Following the lead of the federal Conservative regime, the Ontario Liberal government announced that, starting in 2017, it will force its public service workers to pay more and work twice as long to qualify for retirement benefits such as life insurance and health coverage.
Combined with the Tory-backed Canada Post Corporation decision to end door-to-door mail delivery, which will eliminate about 8,000 letter carrier jobs over the next four years, the Conservative financial statement deepens the one-sided class war known as ‘austerity’.
What about job creation? After all, officially there are 1.3 million unemployed — more if you count the hundreds of thousands of ‘discouraged’ workers.
On that score Finance Minister Jim Flaherty claims that a centre piece of his budget is the $500 million a year earmarked for “skills training”. But training for what jobs? At the same time he scrapped a $200 million annual hiring credit for small business.
Compared to $279 Billion in overall federal spending, the sums that are allocated to training and related initiatives, like the $12 million-a-year loan programme to help apprentices pay for training, the $10 million a year to help boost new companies, and $500 million over two years in repayable loans for new vehicle technology, are truly miniscule.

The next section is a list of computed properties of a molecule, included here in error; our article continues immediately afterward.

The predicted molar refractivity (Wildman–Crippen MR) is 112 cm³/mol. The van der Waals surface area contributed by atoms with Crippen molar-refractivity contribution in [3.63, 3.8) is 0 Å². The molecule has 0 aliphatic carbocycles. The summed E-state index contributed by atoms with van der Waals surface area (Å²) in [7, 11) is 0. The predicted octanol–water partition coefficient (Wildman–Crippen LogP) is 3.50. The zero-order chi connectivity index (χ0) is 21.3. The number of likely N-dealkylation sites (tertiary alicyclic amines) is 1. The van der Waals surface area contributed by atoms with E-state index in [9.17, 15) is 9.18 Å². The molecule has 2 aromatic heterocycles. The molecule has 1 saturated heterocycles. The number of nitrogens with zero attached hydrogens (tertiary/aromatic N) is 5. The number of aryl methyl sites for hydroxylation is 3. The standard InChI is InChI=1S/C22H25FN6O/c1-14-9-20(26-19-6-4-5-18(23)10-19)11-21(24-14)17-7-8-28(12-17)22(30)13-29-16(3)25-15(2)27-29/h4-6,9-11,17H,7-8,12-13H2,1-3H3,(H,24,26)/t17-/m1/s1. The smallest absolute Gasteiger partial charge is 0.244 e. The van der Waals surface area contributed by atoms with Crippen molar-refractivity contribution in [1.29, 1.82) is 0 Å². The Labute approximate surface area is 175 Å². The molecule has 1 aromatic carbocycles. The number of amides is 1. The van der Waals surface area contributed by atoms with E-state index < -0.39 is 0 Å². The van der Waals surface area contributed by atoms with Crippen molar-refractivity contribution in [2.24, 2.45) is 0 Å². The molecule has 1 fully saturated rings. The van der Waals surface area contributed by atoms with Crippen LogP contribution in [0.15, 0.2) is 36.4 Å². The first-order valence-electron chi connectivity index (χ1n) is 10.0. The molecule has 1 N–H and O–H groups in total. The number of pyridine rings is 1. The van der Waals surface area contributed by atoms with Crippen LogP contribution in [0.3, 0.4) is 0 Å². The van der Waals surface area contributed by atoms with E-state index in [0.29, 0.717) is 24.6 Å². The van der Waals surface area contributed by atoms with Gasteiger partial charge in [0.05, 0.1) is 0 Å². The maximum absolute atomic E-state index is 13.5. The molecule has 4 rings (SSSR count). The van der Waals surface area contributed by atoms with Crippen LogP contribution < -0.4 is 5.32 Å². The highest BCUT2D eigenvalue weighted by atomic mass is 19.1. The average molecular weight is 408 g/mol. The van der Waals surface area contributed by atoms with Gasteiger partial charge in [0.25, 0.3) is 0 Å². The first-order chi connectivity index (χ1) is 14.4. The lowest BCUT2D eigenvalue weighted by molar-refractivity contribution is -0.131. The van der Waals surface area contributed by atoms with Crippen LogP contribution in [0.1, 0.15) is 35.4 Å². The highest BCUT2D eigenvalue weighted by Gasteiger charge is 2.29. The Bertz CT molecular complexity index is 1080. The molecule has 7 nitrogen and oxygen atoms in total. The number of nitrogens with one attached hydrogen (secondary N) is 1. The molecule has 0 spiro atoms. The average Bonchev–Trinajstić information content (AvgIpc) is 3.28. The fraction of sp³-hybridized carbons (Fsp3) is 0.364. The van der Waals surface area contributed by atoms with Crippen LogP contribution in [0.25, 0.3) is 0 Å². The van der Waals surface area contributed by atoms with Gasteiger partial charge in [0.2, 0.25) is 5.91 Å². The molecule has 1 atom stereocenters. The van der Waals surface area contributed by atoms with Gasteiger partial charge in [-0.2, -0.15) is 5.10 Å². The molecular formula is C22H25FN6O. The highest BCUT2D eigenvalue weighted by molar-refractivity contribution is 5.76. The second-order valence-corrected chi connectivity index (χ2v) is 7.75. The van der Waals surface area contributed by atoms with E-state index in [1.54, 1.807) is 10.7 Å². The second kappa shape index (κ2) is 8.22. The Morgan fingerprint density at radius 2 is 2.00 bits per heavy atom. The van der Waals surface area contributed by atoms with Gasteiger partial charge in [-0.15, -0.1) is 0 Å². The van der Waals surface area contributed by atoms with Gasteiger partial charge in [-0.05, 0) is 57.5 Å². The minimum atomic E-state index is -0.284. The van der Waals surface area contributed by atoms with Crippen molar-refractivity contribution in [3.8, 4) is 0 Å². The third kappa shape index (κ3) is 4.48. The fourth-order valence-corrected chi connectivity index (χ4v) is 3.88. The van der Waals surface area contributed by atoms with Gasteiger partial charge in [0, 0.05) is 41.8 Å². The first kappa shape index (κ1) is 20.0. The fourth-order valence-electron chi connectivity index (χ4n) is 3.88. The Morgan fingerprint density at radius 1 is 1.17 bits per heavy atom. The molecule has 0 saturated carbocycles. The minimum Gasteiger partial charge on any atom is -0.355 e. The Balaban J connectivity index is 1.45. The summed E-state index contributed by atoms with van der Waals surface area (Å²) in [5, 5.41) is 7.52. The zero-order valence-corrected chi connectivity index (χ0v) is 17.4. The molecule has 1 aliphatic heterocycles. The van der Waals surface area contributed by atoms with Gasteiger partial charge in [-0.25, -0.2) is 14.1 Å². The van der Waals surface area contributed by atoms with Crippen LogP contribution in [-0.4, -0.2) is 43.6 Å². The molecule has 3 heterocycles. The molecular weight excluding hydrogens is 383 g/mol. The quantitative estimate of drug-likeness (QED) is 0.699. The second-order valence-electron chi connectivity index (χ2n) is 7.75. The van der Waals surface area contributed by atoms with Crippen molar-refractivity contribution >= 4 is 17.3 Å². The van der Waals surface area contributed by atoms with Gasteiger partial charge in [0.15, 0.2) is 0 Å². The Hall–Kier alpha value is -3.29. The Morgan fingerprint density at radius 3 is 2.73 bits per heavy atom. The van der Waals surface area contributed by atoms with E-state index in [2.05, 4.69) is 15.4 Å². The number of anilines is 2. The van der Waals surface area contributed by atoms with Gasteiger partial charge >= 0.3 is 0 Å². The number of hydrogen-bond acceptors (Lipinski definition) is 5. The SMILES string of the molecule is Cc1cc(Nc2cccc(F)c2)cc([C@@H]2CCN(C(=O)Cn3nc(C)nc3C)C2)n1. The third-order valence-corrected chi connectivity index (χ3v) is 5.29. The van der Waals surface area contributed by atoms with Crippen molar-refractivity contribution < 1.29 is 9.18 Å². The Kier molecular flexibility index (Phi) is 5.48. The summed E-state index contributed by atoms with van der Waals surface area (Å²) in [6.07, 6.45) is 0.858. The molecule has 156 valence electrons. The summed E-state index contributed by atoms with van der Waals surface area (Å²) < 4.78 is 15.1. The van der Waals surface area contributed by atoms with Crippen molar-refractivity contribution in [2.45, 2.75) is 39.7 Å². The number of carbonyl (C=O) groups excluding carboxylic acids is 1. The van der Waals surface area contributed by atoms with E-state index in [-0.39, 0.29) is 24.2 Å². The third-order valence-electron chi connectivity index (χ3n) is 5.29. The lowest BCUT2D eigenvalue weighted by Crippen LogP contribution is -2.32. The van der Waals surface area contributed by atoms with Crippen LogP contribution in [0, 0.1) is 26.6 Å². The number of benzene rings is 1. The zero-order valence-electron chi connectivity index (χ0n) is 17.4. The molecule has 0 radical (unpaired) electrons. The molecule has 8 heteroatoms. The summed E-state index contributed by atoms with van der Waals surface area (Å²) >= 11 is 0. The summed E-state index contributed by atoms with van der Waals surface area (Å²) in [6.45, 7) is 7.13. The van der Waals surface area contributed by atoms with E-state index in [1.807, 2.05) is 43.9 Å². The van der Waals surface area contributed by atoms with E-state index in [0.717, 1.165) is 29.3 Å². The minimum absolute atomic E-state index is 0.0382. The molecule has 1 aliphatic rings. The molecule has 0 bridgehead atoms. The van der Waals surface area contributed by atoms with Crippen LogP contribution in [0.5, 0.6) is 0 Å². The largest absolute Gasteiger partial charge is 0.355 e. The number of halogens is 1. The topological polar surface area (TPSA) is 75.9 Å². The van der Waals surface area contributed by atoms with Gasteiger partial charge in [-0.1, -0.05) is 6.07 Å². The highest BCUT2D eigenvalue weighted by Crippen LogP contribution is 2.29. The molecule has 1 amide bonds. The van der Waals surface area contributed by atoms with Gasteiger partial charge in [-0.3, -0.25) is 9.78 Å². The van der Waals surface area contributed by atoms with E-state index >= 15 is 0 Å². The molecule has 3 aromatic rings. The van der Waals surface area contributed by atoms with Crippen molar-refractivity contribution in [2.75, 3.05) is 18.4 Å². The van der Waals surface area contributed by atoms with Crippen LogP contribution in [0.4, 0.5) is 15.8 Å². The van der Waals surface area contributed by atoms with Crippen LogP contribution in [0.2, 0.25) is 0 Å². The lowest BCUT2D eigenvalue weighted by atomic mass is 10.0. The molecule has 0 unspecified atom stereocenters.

The 419 page fiscal document offers nothing to improve pension security, nothing to provide affordable medical drugs, or fund care givers to the growing senior segment of the population.
The only visible spark in the financial parleys arose from the dispute among Tory politicians over ‘income splitting’, a measure designed to reduce the taxes of couples with children and a stay-at-home spouse. Flaherty sidelined this Tory promise of the 2011 election campaign because, according to him, it would mostly favour the rich. But Harper wants to keep it. The $5 Billion it would cost, ironically, could fund a national childcare programme.
So, what is this exercise really about?
The budget, as political pundits are wont to say, is a political document. The next Omnibus bill is where the government will tightly pack its goodies for the rich, together with an array of anti-social and undemocratic measures. That’s where the rubber hits the road.
So, what should the labour-based NDP do about it? The Official Opposition NDP should show where the deficit and debt originated: in the government bail-out of the big banks and giant auto firms, in tax cuts for the corporate elite, and in military spending ($3.1 Billion of which has been simply deferred, for the sake of appearances).
*UPDATE: Below is the video showing the picket and rally held recently to defend Canada’s postal service.
Protest against the plan to terminate door to door mail delivery hit Toronto streets and the mass media on Saturday afternoon, March 15. Close to one hundred people answered the call of Socialist Action and braved freezing high winds to picket the constituency office of Conservative Minister of Natural Resources Joe Oliver, located at Lawrence Ave. and Bathurst St., a busy uptown intersection. VIDEO HERE
Protest against the plan to terminate door to door mail delivery hit Toronto streets and the mass media on Saturday afternoon, March 15. Close to one hundred people answered the call of Socialist Action and braved freezing high winds to picket the constituency office of Conservative Minister of Natural Resources Joe Oliver, located at Lawrence Ave. and Bathurst St., a busy uptown intersection.